CGSC students usually do learn and perform the doctrinal steps of COA analysis but wrestle with the specifics of “how to”?  They can normally figure out these problem steps for major combat operations (offense and defense) scenarios such as identifying critical events and decision points, selecting appropriate methods, recording and displaying results, but struggle trying to do so in stability operations, irregular warfare, and COIN environments.

Example #1. Irregular warfare scenario:

1/25 SBCT Secures MSR X-Ray (the Ganja Highway) ahead of the 4th Infantry Division’s move down the main supply route (MSR) into their new Area of Operation. The student developed COA usually describes the SBCT’s tactical movement down the route to occupy and control key terrain along the division’s MSR. When asked to identify critical events and decision points for analysis they normally pick events that amount to subordinate unit battle drills (react to an IED or ambush) and rarely identify anything that would be considered a “BCT level critical event.”  The results of their analysis normally show time and fuel requirements to get the SBCT into position to secure the critical points along the MSR and some of the “synchronization” (coordination and task organization) requirements that will be necessary.  They seldom identify likely BCT commander decisions or branches.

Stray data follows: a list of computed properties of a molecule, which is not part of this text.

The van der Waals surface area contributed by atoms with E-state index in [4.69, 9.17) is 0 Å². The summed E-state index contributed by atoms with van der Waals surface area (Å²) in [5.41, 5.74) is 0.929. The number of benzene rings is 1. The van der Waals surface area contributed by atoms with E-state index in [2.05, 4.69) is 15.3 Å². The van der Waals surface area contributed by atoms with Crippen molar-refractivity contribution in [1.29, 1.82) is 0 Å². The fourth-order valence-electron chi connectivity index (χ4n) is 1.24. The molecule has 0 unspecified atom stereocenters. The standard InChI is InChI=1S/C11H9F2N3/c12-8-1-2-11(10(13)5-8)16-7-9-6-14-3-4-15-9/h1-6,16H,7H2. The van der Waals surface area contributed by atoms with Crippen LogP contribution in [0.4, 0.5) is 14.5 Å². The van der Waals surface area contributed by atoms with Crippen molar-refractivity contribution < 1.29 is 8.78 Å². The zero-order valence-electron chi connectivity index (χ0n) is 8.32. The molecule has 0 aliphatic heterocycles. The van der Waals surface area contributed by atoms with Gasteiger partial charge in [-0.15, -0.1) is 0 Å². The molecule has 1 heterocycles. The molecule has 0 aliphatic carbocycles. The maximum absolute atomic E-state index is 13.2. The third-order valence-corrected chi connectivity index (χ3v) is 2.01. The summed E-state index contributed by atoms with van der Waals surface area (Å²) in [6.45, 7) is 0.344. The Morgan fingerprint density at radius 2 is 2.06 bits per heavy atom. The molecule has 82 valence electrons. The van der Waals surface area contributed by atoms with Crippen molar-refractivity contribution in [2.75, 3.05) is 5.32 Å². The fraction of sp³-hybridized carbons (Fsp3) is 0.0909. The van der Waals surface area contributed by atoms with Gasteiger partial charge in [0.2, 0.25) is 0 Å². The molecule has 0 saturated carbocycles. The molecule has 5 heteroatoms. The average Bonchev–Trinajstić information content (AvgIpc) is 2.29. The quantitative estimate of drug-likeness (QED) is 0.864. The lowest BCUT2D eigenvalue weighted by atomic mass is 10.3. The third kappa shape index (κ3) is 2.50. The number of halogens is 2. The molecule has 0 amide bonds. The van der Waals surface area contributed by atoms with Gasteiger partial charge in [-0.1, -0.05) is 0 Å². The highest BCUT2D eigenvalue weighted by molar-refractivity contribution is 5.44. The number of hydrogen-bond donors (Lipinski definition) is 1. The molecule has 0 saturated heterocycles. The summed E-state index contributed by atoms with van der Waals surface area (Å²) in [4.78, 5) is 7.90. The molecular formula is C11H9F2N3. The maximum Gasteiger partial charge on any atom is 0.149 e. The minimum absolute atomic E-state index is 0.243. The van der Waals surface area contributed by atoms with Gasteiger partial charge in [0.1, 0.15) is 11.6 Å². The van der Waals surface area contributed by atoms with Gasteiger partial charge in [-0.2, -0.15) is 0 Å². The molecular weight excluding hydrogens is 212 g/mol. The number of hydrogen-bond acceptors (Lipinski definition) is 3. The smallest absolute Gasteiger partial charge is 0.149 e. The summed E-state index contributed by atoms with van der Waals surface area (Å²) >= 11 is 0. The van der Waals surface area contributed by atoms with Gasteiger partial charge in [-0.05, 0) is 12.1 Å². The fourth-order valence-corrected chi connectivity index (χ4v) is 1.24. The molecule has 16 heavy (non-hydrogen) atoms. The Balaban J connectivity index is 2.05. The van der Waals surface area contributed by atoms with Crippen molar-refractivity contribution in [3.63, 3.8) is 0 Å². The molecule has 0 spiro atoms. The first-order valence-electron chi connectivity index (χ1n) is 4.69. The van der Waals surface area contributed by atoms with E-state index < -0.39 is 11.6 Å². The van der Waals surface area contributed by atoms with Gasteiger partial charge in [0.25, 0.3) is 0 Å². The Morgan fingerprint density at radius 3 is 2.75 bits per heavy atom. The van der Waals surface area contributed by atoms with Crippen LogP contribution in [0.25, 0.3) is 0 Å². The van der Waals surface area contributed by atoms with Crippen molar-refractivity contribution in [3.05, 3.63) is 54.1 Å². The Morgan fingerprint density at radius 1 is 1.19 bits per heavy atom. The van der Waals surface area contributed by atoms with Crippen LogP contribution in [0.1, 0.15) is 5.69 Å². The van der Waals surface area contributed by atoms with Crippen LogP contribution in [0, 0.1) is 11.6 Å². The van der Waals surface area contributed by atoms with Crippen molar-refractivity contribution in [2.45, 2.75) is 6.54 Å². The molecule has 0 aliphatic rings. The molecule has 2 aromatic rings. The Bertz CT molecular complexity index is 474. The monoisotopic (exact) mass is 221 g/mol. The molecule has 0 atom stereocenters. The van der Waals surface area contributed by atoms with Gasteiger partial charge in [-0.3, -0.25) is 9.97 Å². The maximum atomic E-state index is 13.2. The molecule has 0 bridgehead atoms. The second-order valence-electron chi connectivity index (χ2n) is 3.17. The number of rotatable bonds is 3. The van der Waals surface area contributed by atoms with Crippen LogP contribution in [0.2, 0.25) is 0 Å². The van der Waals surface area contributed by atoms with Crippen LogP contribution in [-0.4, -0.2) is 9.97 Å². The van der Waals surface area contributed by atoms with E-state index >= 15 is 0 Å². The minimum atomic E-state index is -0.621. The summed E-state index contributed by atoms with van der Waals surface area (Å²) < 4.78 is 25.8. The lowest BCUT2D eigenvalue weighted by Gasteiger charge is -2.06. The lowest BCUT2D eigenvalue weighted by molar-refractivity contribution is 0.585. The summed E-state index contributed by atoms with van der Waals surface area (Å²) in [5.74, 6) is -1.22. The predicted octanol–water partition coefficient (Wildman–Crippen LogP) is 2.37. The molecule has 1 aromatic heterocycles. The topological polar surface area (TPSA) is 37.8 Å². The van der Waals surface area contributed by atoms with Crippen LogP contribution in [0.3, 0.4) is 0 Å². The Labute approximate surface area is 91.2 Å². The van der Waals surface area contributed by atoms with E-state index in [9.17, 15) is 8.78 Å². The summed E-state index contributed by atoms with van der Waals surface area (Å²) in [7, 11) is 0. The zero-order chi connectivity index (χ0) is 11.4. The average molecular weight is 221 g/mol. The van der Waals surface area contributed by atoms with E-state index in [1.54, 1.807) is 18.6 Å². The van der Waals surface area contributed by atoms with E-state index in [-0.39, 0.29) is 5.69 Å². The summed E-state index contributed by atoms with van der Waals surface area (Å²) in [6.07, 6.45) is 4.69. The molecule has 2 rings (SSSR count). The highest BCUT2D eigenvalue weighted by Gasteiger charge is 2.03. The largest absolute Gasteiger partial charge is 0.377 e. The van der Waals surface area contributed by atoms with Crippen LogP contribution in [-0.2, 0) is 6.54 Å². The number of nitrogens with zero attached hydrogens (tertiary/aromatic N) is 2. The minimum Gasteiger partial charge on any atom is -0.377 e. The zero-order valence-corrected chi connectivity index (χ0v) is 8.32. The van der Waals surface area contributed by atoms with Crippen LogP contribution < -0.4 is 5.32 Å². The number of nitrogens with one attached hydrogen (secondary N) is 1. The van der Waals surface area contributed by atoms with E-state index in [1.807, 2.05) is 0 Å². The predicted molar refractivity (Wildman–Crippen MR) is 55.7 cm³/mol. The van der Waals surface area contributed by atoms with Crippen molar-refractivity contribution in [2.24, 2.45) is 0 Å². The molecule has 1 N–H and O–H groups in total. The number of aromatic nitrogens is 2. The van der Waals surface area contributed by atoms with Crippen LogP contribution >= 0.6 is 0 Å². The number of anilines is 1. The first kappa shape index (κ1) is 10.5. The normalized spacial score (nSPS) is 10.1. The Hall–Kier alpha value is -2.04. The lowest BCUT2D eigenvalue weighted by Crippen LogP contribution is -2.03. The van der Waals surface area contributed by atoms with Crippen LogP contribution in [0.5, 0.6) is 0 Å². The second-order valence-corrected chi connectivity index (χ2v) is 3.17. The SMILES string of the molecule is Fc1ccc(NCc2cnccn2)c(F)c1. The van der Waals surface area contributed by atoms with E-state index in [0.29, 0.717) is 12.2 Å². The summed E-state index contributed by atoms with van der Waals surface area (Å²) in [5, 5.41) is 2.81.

Example #2. Post major combat operations (Phase IV) scenario:

3/4 ABCT occupies Bilesuvar Rayon immediately following major combat operations (Stability Operations environment). The student COA usually describes the ABCT’s movement from Ganja into the Bilesuvar Rayon and which subordinate battalions will occupy which districts.  The students normally describe the “troop-to-task” requirements for the ABCT and make recommendations to the task organization and submit a Request For Forces (RFF). When asked to identify critical events and decision points for analysis they normally pick events that describe the initial occupation of the subordinate battalion AOs. Some groups do identify various LOE and create likely critical events that could occur and use those to wargame, however that is usually a result of the instructor’s prompting.